This week discover new music from local San Diego band, Project Analogue. Check out more about their story, sound and future projects.
1. So tell us about Project Analogue. How did you come together?
Well, the long and short of it is Joey had started Project Analogue with a different line up. When the original members went on to do other things, he recruited Johanna (we just call her Motos) who had helped out with vocals on a previous project. She was co-workers with Payton and he came over shortly after. Loren had jammed with Joey a while back and so when he freed up from another band, he joined too.
2. With different backgrounds and music preferences, was it tough to blend your experiences and create your own unique sound and style?
Yeah our individual preferences and backgrounds are pretty different. Motos is probably the biggest Beatles fan you’ll meet under 30. Payton’s a big fan of Rush, Joey learned to play guitar because of Siamese Dream by the Smashing Pumpkins and Loren’s favourite band is Broken Social Scene. In terms of our sound, we would describe it as “shoegaze pop.” There’s a lot of quiet/heavy 90’s style dynamics but with a lot of pop sensibilities.
3. Our mission at REVOLT is to inspire people to pursue their passions through the power of wine and music; to REVOLT against anything holding you back. Are there any memorable times in your music careers where you felt like giving up but pushed through and kept going?
Hmmm… I think being in a band is tough, you’ve got 4 people, where basically the only connecting thread to each other is the music. I’d say it’s easiest to be in a band where you can be friends with each other, the more common interests the better. We’ve been fortunate to all be friends and I think that aids in the longevity we’ve played together.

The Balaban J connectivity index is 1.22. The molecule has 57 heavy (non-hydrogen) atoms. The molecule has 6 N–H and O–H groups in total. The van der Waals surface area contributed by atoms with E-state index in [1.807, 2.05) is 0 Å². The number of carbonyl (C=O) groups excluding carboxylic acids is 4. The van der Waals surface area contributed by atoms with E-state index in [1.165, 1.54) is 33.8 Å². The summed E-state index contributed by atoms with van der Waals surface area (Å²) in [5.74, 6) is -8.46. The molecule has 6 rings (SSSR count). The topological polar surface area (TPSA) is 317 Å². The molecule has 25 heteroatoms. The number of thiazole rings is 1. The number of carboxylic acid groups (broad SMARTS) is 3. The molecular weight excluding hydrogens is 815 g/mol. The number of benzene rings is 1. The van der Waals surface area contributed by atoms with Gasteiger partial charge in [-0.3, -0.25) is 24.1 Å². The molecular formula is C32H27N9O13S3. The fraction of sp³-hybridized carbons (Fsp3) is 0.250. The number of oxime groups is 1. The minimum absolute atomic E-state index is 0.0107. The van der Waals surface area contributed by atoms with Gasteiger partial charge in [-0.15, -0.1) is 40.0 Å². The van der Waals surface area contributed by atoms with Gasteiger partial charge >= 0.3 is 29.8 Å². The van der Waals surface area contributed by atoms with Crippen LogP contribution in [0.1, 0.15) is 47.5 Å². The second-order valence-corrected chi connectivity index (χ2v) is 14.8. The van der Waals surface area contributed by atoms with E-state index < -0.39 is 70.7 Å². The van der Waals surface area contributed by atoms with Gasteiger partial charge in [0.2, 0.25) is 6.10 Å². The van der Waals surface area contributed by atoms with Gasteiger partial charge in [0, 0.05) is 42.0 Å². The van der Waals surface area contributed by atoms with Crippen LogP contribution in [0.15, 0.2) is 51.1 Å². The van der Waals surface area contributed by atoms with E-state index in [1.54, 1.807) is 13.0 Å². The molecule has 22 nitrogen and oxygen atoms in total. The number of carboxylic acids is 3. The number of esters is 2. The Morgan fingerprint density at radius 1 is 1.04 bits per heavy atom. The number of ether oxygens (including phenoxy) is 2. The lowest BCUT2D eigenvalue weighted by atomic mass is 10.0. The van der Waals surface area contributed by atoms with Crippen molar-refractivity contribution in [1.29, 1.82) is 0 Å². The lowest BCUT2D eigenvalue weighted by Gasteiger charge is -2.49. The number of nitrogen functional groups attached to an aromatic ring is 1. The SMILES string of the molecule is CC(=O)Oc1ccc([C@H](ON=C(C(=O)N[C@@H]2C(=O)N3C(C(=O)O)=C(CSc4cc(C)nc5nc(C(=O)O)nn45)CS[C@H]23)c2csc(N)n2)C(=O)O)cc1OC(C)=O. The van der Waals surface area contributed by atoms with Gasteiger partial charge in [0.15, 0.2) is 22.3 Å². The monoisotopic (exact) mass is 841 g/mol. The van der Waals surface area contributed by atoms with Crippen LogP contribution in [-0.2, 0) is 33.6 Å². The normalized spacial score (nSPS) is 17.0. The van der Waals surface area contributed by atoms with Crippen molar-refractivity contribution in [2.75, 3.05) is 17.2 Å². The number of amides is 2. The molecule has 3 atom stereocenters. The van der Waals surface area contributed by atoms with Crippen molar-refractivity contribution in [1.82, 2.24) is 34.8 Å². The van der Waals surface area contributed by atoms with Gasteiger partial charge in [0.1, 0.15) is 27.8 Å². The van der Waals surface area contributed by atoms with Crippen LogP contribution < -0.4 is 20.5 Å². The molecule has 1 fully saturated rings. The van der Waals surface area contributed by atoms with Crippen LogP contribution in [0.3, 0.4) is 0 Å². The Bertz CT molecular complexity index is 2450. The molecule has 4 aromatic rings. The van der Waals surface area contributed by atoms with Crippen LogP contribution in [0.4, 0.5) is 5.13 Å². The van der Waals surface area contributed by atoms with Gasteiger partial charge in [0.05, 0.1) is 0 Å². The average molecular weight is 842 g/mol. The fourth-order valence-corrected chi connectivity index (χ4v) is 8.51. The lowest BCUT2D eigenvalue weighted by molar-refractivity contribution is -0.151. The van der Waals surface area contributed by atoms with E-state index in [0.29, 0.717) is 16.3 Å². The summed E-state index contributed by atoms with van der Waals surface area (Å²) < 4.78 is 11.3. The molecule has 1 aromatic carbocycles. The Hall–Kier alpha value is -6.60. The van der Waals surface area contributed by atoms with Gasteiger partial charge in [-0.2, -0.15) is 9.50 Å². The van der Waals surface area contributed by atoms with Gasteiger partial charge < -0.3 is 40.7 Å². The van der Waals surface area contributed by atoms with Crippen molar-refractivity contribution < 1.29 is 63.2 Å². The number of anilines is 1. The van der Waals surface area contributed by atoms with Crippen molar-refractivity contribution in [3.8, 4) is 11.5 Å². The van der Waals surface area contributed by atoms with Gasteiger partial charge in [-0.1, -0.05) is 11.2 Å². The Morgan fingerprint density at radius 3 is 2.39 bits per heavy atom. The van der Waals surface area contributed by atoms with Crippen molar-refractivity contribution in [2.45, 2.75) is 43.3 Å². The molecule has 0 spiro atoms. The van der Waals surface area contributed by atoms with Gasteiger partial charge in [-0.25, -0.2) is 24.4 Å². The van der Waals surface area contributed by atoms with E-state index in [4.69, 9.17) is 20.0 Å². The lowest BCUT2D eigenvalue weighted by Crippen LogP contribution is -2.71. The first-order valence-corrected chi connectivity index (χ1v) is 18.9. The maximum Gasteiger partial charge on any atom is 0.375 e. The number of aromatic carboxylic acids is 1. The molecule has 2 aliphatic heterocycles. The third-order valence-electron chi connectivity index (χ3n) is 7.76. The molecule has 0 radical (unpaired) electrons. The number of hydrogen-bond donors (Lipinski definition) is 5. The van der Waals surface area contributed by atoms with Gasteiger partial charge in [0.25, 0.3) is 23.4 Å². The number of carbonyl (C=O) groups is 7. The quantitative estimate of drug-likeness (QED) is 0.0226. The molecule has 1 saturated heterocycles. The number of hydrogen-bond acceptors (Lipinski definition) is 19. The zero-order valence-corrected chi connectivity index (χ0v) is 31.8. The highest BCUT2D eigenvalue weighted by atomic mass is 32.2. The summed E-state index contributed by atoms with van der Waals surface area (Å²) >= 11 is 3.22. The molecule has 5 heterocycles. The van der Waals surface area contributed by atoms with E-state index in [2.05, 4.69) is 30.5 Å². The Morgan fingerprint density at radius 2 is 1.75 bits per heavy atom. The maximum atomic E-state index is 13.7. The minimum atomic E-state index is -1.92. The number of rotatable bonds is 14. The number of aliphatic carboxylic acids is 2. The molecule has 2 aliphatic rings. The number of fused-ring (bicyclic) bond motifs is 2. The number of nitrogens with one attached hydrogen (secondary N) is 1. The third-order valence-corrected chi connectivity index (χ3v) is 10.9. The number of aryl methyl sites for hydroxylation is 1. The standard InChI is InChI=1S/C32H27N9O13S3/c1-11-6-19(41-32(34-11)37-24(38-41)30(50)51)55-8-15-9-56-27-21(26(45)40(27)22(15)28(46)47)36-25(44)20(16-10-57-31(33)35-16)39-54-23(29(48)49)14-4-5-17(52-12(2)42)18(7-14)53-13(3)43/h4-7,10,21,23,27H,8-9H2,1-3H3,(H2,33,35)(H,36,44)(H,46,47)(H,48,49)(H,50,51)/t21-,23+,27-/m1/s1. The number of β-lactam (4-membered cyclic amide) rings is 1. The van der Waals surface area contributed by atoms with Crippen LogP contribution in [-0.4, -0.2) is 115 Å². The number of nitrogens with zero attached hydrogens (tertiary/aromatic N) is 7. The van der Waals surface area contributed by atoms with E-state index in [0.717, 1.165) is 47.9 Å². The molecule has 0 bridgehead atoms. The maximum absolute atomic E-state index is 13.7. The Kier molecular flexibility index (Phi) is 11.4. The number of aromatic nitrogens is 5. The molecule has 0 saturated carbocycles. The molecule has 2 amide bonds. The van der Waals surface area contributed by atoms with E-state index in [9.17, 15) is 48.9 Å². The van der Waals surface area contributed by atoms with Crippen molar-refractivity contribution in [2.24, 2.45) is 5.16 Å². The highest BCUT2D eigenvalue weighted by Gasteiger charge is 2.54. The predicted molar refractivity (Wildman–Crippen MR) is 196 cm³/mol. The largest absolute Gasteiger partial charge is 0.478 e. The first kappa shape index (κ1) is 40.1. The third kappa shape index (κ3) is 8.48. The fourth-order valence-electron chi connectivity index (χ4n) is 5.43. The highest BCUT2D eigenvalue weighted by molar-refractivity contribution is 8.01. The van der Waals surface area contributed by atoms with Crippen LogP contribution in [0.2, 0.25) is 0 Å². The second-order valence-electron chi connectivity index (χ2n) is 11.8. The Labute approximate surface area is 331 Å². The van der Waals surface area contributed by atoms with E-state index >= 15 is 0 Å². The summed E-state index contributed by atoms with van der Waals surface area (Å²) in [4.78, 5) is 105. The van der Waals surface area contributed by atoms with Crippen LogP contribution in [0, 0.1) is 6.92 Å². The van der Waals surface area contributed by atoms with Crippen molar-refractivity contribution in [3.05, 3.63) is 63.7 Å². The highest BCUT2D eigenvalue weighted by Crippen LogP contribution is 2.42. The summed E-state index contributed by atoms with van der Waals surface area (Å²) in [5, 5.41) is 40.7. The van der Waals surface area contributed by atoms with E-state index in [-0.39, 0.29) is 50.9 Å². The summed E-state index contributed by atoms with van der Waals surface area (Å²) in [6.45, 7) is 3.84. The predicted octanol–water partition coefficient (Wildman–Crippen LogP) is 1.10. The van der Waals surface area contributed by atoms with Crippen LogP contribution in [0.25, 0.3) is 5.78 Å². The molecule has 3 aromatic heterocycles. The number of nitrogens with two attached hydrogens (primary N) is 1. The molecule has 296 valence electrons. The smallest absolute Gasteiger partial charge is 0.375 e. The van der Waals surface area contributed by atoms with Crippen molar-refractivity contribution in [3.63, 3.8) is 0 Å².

4. We’re digging your album “Koko Hates Drums.. Sometimes.” Do the title and cover have any connection? What’s the story behind it?
That’s Joey’s dog Koko on the cover. At first she didn’t really like drums but nowadays sleeps in our practice area while we practice. Guess she doesn’t mind anymore. Or she’s deaf. The album after that is called “Don’t Punch the Table” which was taken from something Joey’s son said. The cover for that one is a picture from some random bus stop in eastern Europe..
5. Being a San Diego based band, what are some of your favorite local places to perform?
We would love to play the Belly Up one day, but as far as favourite places, we’ve had some pretty fun shows at the Merrow. There’s been some good shows at the Soda Bar as well.
6. Tell us about one of your breakthrough moments as a band and one you still look forward to achieving.
The last song on Koko Hates Drums…Sometimes called Pellegrino had a really cool vocal arrangement that led to a build to end the song in a crescendo. This was one of the first songs that we wrote together and I remember while we were in the studio recording that part, when we finally got all the vocals together and heard it, we were like ahh yeah… this is good stuff!
I think one thing that probably every band is trying to achieve is that moment when what you hear in your head is exactly what comes out when you play. But in terms of just playing, I’d like to get to a point in time where you could play a show and the lights would turn on to the audience and you’d see a sea of people you don’t know singing your song.
7. Wine, just like music, is a medium that connects people with one another. What do you hope your listeners connect with and pull from your music?
I think lyrically Joey’s lyrics tend to thematically revolve around not screwing up, juggling the world and hoping to handle it. Motos’ lyrics are very introspective and personal and talk a lot about moments in her life. I think if anyone listens to our stuff and it inspires a feeling like, they’re not alone in something they’re feeling, I think that’d be pretty awesome.
8. Do you have any fun stories involving wine?
Hehe, most of these stories start of great and then end with vomit.
9. Starting a band and pursuing your music dreams definitely isn’t easy. What advice would you give to fans that are on the fence about pursuing their own wild and crazy dream?
Just write a ton of songs. The way to get started is just to keep writing. At first your songs are gonna suck but the more you write the better you’ll get.
10. So what’s up next? What can we expect to see from Project Analogue in the future?
We’re currently recording an EP that’s about 50% done. Look for that to come out soon. And by soon I probably mean early next year haha..